Saturday, March 23, 2013
(The) Writing Life--That First Romance Novel
This is my very first romance novel. It was written for the Berkley SECOND CHANCE AT LOVE line. It's been available as an ebook, but I've just had it spiffed up with a new cover. I had a pen name then--"Cinda Richards." The Berkley editor asked me to pick something that had the same initials as my real name, hopefully to cut down on any interoffice confusion. I chose "Richards" because both the DH and the #1 And Only son are named "Richard." Clever, huh? And "Cinda"--well that was because I needed a name that began with a C and because I had read enough baby naming books to know that one's name is supposedly more melodious if hard-sounding consonants--like Rs--aren't in both the first and the last name. "Cinda Richards" would--according to the naming guidelines--sound MUCH better than...say...Cheryl Reavis. So "Cinda Richards" it was, and I stayed "Cinda Richards" for four subsequent category books and a single title.
Then came the Name War.
The SECOND CHANCE AT LOVE line was suddenly discontinued, and I was hoping to be "Cinda Richards" when I moved over to my new publisher, Harlequin and take my SECOND CHANCE AT LOVE readers with me. But there was quite a squabble between the two publishing houses--Berkley and Harlequin--because I had a single-title about to come out for Berkley. Harlequin wanted the already established "Cinda Richards" name, but Berkley said absolutely, positively not.
So, my first Harlequin, actually for their imprint, Silhouette Special Edition, and titled A CRIME OF THE HEART, came out under my real name. Shortly thereafter, that book was condensed in Good Housekeeping magazine. I was supposed to be "Cinda Richards" for the Berkley single-title book, but then I learned I wouldn't be "Cinda Richards" for the single title book--because Berkley had done an about face and decided to use "Cheryl Reavis" in light of the Good Housekeeping thing. (If you're confused, imagine how I felt. It seemed as if every other day, somebody was calling me and telling me who my writer persona would or wouldn't be. Ultimately I became the real me and I've stayed the real me ever since.)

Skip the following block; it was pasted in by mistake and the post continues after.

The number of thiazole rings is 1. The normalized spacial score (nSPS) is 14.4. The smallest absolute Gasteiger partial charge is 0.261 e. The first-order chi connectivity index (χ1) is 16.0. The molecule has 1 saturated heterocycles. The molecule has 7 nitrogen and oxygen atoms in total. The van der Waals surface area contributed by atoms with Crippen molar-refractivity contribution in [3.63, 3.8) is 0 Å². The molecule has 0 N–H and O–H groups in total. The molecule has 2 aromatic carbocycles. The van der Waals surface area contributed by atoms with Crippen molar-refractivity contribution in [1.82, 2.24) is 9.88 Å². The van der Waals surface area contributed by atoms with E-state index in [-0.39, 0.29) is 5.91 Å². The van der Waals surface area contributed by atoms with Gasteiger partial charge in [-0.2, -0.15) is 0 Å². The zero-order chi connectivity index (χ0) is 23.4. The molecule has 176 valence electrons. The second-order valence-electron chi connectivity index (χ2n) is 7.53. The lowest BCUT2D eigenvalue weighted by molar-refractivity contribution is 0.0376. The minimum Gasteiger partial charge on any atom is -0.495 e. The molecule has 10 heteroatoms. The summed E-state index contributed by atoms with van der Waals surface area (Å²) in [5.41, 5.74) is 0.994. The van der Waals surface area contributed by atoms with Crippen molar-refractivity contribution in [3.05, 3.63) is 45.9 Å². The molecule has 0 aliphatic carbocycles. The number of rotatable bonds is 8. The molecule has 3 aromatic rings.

But I digress.
I've been thinking about how I felt back then--when my very first romance novel came out. Excited. Still not quite believing it had actually happened. I was a paperback writer--a romance paperback writer of all things (never saw THAT coming)--and something I had written was about to be available EVERYWHERE.
I wasn't happy about every aspect of it, though. There was the title, for one thing. I had zero-nothing to do with the title, and WHY the Powers That Be wanted to saddle my lovely romance novel with the same title as an F. Scott Fitzgerald literary masterpiece, I do not know. I came from the "literary crowd," and I could easily imagine the thunderous click of elitist eyebrows flying upward all over creation. And then, was there some kind of cosmic synchronicity to the fact that FSF and I have the same birthday? Unsettling, is what it was.
My THIS SIDE OF PARADISE was released the same week the DH went to Texas on a business trip. While he was there, at some point, he managed to get to a B. Dalton's (remember those?), specifically to see if he could find it. He did. And when he was checking out, the clerk told him she'd read it and liked it a lot--so he made her "autograph" the book, writing down what she'd just told him. I still have it, and it still makes me smile.
Now. Just in case you're interested in the THIS SIDE OF PARADISE that wasn't written by F. Scott Fitsgerald:
Here is the link.
Maybe you could check it out.